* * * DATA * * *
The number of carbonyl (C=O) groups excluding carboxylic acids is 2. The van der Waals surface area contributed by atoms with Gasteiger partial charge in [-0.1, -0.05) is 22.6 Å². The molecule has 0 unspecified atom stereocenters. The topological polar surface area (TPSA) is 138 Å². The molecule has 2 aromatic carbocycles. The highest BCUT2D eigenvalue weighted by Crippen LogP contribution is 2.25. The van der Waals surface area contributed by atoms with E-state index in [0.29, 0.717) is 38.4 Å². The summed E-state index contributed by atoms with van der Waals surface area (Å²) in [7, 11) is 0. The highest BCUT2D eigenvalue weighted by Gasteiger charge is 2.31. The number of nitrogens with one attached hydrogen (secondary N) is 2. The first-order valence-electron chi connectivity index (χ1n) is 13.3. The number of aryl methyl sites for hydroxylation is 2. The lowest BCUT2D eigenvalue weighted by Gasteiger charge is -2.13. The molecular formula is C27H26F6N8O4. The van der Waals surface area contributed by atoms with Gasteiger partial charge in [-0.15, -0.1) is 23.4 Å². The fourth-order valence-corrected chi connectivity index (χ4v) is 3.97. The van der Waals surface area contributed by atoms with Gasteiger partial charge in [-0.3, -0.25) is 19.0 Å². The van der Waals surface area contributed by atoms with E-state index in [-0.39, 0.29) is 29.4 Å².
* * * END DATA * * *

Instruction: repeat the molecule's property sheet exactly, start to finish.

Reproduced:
The number of carbonyl (C=O) groups excluding carboxylic acids is 2. The van der Waals surface area contributed by atoms with Gasteiger partial charge in [-0.1, -0.05) is 22.6 Å². The molecule has 0 unspecified atom stereocenters. The topological polar surface area (TPSA) is 138 Å². The molecule has 2 aromatic carbocycles. The highest BCUT2D eigenvalue weighted by Crippen LogP contribution is 2.25. The van der Waals surface area contributed by atoms with E-state index in [0.29, 0.717) is 38.4 Å². The summed E-state index contributed by atoms with van der Waals surface area (Å²) in [7, 11) is 0. The highest BCUT2D eigenvalue weighted by Gasteiger charge is 2.31. The number of nitrogens with one attached hydrogen (secondary N) is 2. The first-order valence-electron chi connectivity index (χ1n) is 13.3. The number of aryl methyl sites for hydroxylation is 2. The lowest BCUT2D eigenvalue weighted by Gasteiger charge is -2.13. The molecular formula is C27H26F6N8O4. The van der Waals surface area contributed by atoms with Gasteiger partial charge in [-0.15, -0.1) is 23.4 Å². The fourth-order valence-corrected chi connectivity index (χ4v) is 3.97. The van der Waals surface area contributed by atoms with Gasteiger partial charge in [-0.3, -0.25) is 19.0 Å². The van der Waals surface area contributed by atoms with E-state index in [-0.39, 0.29) is 29.4 Å².